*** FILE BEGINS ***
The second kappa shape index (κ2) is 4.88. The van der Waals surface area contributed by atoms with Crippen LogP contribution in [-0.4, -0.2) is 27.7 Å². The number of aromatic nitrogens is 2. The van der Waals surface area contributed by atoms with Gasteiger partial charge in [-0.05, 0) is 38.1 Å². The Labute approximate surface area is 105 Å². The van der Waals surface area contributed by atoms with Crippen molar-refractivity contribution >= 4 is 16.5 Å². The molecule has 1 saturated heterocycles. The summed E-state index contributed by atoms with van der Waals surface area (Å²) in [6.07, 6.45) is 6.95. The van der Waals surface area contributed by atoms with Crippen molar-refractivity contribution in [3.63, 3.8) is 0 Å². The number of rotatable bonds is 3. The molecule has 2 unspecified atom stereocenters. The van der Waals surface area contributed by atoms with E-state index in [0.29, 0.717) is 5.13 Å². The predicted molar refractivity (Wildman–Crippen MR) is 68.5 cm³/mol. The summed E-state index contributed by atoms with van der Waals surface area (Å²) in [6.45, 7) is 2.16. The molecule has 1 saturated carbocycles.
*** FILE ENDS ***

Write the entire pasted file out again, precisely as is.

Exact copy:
The second kappa shape index (κ2) is 4.88. The van der Waals surface area contributed by atoms with Crippen LogP contribution in [-0.4, -0.2) is 27.7 Å². The number of aromatic nitrogens is 2. The van der Waals surface area contributed by atoms with Gasteiger partial charge in [-0.05, 0) is 38.1 Å². The Labute approximate surface area is 105 Å². The van der Waals surface area contributed by atoms with Crippen molar-refractivity contribution >= 4 is 16.5 Å². The molecule has 1 saturated heterocycles. The summed E-state index contributed by atoms with van der Waals surface area (Å²) in [6.07, 6.45) is 6.95. The van der Waals surface area contributed by atoms with Crippen molar-refractivity contribution in [3.63, 3.8) is 0 Å². The number of rotatable bonds is 3. The molecule has 2 unspecified atom stereocenters. The van der Waals surface area contributed by atoms with E-state index in [0.29, 0.717) is 5.13 Å². The predicted molar refractivity (Wildman–Crippen MR) is 68.5 cm³/mol. The summed E-state index contributed by atoms with van der Waals surface area (Å²) in [6.45, 7) is 2.16. The molecule has 1 saturated carbocycles.